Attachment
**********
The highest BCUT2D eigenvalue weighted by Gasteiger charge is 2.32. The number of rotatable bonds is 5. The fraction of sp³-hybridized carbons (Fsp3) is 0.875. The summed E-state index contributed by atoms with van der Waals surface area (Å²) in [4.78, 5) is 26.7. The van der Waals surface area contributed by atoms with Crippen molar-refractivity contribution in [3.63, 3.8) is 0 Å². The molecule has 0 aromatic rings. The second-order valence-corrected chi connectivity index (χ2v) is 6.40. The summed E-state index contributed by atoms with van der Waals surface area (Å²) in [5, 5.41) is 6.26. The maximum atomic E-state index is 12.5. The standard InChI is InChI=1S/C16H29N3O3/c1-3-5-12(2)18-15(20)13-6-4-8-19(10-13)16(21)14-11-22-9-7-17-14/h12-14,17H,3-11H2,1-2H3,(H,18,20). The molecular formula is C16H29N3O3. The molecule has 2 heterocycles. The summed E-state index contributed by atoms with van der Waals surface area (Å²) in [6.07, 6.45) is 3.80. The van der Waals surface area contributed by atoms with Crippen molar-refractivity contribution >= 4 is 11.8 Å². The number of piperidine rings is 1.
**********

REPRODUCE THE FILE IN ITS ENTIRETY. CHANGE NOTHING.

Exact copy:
The highest BCUT2D eigenvalue weighted by Gasteiger charge is 2.32. The number of rotatable bonds is 5. The fraction of sp³-hybridized carbons (Fsp3) is 0.875. The summed E-state index contributed by atoms with van der Waals surface area (Å²) in [4.78, 5) is 26.7. The van der Waals surface area contributed by atoms with Crippen molar-refractivity contribution in [3.63, 3.8) is 0 Å². The molecule has 0 aromatic rings. The second-order valence-corrected chi connectivity index (χ2v) is 6.40. The summed E-state index contributed by atoms with van der Waals surface area (Å²) in [5, 5.41) is 6.26. The maximum atomic E-state index is 12.5. The standard InChI is InChI=1S/C16H29N3O3/c1-3-5-12(2)18-15(20)13-6-4-8-19(10-13)16(21)14-11-22-9-7-17-14/h12-14,17H,3-11H2,1-2H3,(H,18,20). The molecular formula is C16H29N3O3. The molecule has 2 heterocycles. The summed E-state index contributed by atoms with van der Waals surface area (Å²) in [6.07, 6.45) is 3.80. The van der Waals surface area contributed by atoms with Crippen molar-refractivity contribution >= 4 is 11.8 Å². The number of piperidine rings is 1.